Thursday, December 23, 2010

O Tannenbaum

O Tannenbaum, O Tannenbaum
      (O fir tree, o fir tree)
Wie treu sind deine blatter.
     (How loyal are your leaves)
Du grunst nicht nur zur sommerzeit
     (You're green not only in the summertime)
Nein auch im Winter, wenn es schneit.
     (No, also in winter when it snows)

As the time approaches to once again put up our Christmas tree, we are again having the conversation about whether or not to buy an artificial one. Oh I know, the artificial ones are easier with far less bother and mess. Take them out of the box, straighten out the branches a bit, and they're ready to go. But to me, nothing replaces the color, texture, and heavenly scent of a real tree.

By legend, Saint Boniface, a 7th century monk from England, used the triangular shape of a fir tree as a symbol to teach Germans about the Holy Trinity. Those he converted revered the fir tree as a religious symbol, thus began the association between the fir tree and Christmas. Late in the Middle Ages, Germans and Scandinavians placed evergreen trees in their homes or outside their doors to show their hope in the forthcoming spring. In the 1500s/1600s, historical records in France, Switzerland, and Germany describe trees decorated with apples, cheese, dates, nuts, paper flowers, cakes, tinsel, and sugar hanging from the branches. Legend even has it that Martin Luther decorated a small fir tree with candles to teach his children how the trees in the forest shimmered with snow on a dark night. He dedicated the tree in honor of Christ's birth. The modern-day Christmas tree evolved from these early German traditions.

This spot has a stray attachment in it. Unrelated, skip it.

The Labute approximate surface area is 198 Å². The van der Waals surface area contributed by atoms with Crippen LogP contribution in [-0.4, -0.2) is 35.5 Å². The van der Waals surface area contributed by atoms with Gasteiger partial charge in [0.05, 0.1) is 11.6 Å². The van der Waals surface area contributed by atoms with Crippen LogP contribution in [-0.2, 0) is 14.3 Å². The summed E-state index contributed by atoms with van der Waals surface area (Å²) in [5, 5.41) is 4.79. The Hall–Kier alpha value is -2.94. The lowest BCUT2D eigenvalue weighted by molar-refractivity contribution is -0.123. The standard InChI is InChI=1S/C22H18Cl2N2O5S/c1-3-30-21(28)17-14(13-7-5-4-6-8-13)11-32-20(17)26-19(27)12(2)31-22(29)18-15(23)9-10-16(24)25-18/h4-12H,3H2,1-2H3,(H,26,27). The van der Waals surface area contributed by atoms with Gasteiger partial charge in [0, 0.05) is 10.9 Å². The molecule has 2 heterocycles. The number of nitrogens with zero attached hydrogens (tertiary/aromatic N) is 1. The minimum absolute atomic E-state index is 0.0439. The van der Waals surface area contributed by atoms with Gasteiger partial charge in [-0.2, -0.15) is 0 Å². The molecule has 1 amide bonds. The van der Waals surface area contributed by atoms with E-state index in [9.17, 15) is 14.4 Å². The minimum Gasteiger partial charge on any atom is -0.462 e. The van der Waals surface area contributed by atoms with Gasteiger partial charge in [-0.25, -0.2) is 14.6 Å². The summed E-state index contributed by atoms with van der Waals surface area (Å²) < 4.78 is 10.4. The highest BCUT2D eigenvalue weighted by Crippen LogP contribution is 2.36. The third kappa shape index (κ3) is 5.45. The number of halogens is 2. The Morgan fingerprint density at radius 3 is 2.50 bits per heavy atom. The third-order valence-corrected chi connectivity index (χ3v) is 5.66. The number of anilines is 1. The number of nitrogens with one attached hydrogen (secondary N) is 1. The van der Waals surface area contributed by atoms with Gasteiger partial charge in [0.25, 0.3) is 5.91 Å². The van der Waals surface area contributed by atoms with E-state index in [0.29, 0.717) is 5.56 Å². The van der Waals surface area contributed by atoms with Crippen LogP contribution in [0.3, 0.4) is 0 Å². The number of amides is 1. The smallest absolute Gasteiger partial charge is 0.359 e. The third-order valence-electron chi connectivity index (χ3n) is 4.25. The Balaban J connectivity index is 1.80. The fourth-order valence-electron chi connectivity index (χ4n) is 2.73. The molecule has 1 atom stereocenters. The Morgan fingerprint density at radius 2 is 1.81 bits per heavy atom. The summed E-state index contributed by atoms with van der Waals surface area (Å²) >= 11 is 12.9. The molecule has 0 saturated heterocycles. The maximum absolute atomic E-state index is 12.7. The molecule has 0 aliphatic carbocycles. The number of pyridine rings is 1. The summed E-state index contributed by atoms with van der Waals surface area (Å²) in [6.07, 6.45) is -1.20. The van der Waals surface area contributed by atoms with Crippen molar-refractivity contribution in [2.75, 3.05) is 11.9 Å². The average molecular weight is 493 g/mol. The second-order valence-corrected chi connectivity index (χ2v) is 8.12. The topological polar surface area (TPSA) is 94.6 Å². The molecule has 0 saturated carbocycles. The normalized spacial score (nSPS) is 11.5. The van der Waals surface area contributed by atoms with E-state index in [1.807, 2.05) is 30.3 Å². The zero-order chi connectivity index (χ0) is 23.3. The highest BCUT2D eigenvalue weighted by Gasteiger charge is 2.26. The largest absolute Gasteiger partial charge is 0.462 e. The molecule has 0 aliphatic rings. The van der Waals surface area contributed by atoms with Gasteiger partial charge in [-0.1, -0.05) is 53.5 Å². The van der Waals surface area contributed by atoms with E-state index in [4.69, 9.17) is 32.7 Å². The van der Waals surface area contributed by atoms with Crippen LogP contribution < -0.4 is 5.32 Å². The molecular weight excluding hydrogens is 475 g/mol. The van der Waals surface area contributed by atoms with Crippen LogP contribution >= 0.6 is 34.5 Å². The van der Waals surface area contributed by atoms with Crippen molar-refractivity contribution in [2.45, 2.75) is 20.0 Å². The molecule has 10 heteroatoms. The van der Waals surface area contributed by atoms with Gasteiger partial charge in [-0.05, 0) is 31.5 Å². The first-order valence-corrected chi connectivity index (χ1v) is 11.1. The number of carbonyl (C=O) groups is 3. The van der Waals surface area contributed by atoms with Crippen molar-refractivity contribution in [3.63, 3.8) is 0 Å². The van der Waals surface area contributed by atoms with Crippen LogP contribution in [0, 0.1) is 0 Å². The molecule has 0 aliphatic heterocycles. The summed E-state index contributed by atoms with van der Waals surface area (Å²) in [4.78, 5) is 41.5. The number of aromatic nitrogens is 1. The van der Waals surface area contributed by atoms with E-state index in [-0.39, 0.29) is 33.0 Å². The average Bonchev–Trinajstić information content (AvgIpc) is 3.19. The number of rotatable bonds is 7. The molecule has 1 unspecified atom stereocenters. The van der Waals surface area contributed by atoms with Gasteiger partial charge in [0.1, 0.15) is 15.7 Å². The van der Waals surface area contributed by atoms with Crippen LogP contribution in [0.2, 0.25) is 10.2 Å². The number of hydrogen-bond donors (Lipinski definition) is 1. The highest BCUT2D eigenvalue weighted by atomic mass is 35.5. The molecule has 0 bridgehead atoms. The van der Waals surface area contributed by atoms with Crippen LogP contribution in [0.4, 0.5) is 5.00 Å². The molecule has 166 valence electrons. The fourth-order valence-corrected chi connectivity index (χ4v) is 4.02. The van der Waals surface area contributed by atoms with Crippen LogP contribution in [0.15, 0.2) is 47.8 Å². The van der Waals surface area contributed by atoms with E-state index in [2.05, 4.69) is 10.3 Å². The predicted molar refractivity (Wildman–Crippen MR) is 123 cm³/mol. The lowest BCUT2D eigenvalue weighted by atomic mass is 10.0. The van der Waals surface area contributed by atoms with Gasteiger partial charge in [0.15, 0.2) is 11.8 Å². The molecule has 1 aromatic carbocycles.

The history of the Christmas tree in the U.S. dates back to the time of George Washington and his defeat of the German Hessians in the year 1776. The war was during the Christmas season, which for the Germans was a time for food, songs, and decorated trees. Preoccupied with their celebrations, the Hessians became easy prey for Mr. Washington. After the war in 1776, many Germans stayed in the United States, introduced the Christmas tree, and shared their traditions.

Even then, there were differences of opinion. Many early Americans thought the tree should not be displayed at Christmas because it had been pronounced a pagan symbol. The New England Puritans' governor, William Bradford, worked to put an end to the “heathen tradition” of decorated trees and tried to penalize any such display. There's still nothing new under the sun...

In today's world, there are other considerations: How much fossil fuel does it take to produce, handle, and ship all those artificial trees half-way around the world? What happens to them when they finally wear out or are no longer wanted? How many local tree farmers could be helped to put food on their family's table if we all would just "buy local"? What's the experience of finding and cutting one of God's lovely creations really worth?

No, I'm sorry - I still prefer the REAL thing.

For to us a child is born,
to us a son is given,
and the government will be on his shoulders.
And he will be called
Wonderful Counselor, Mighty God,
Everlasting Father, Prince of Peace.
 Isaiah 9:6

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